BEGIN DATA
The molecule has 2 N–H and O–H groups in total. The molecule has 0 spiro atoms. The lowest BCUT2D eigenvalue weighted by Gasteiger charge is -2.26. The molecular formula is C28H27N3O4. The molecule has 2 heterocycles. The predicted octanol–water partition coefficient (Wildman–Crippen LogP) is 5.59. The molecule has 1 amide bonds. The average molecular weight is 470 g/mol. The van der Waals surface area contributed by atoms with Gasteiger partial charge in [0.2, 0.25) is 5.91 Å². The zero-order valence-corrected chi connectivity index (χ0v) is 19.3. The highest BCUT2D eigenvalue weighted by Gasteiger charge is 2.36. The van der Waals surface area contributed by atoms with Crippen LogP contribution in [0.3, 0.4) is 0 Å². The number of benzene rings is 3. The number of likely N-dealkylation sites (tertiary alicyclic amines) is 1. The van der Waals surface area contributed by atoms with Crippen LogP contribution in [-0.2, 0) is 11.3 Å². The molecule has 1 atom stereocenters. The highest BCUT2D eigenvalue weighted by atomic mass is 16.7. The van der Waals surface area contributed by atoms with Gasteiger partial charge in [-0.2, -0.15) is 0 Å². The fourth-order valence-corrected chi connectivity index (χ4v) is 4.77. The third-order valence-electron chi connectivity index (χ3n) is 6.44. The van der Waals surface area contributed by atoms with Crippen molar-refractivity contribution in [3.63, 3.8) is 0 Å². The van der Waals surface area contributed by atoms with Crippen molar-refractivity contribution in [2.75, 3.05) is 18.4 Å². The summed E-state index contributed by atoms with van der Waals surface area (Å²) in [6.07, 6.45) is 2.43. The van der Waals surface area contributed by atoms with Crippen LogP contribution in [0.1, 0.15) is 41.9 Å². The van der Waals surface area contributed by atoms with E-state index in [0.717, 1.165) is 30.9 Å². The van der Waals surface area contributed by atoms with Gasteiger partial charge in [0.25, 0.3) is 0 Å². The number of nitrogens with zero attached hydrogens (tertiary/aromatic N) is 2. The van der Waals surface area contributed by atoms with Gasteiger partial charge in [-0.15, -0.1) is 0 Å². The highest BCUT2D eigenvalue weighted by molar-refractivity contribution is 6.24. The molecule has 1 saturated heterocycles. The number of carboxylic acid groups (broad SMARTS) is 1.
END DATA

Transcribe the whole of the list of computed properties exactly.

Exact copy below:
The molecule has 2 N–H and O–H groups in total. The molecule has 0 spiro atoms. The lowest BCUT2D eigenvalue weighted by Gasteiger charge is -2.26. The molecular formula is C28H27N3O4. The molecule has 2 heterocycles. The predicted octanol–water partition coefficient (Wildman–Crippen LogP) is 5.59. The molecule has 1 amide bonds. The average molecular weight is 470 g/mol. The van der Waals surface area contributed by atoms with Gasteiger partial charge in [0.2, 0.25) is 5.91 Å². The zero-order valence-corrected chi connectivity index (χ0v) is 19.3. The highest BCUT2D eigenvalue weighted by Gasteiger charge is 2.36. The van der Waals surface area contributed by atoms with Crippen LogP contribution in [0.3, 0.4) is 0 Å². The number of benzene rings is 3. The number of likely N-dealkylation sites (tertiary alicyclic amines) is 1. The van der Waals surface area contributed by atoms with Crippen LogP contribution in [-0.2, 0) is 11.3 Å². The molecule has 1 atom stereocenters. The highest BCUT2D eigenvalue weighted by atomic mass is 16.7. The van der Waals surface area contributed by atoms with Gasteiger partial charge in [-0.2, -0.15) is 0 Å². The fourth-order valence-corrected chi connectivity index (χ4v) is 4.77. The third-order valence-electron chi connectivity index (χ3n) is 6.44. The van der Waals surface area contributed by atoms with Crippen molar-refractivity contribution in [3.63, 3.8) is 0 Å². The van der Waals surface area contributed by atoms with Crippen molar-refractivity contribution in [2.75, 3.05) is 18.4 Å². The summed E-state index contributed by atoms with van der Waals surface area (Å²) in [6.07, 6.45) is 2.43. The van der Waals surface area contributed by atoms with Crippen LogP contribution in [0.1, 0.15) is 41.9 Å². The van der Waals surface area contributed by atoms with E-state index in [0.717, 1.165) is 30.9 Å². The van der Waals surface area contributed by atoms with Gasteiger partial charge in [0.25, 0.3) is 0 Å². The number of nitrogens with zero attached hydrogens (tertiary/aromatic N) is 2. The van der Waals surface area contributed by atoms with Gasteiger partial charge in [-0.15, -0.1) is 0 Å². The highest BCUT2D eigenvalue weighted by molar-refractivity contribution is 6.24. The molecule has 1 saturated heterocycles. The number of carboxylic acid groups (broad SMARTS) is 1.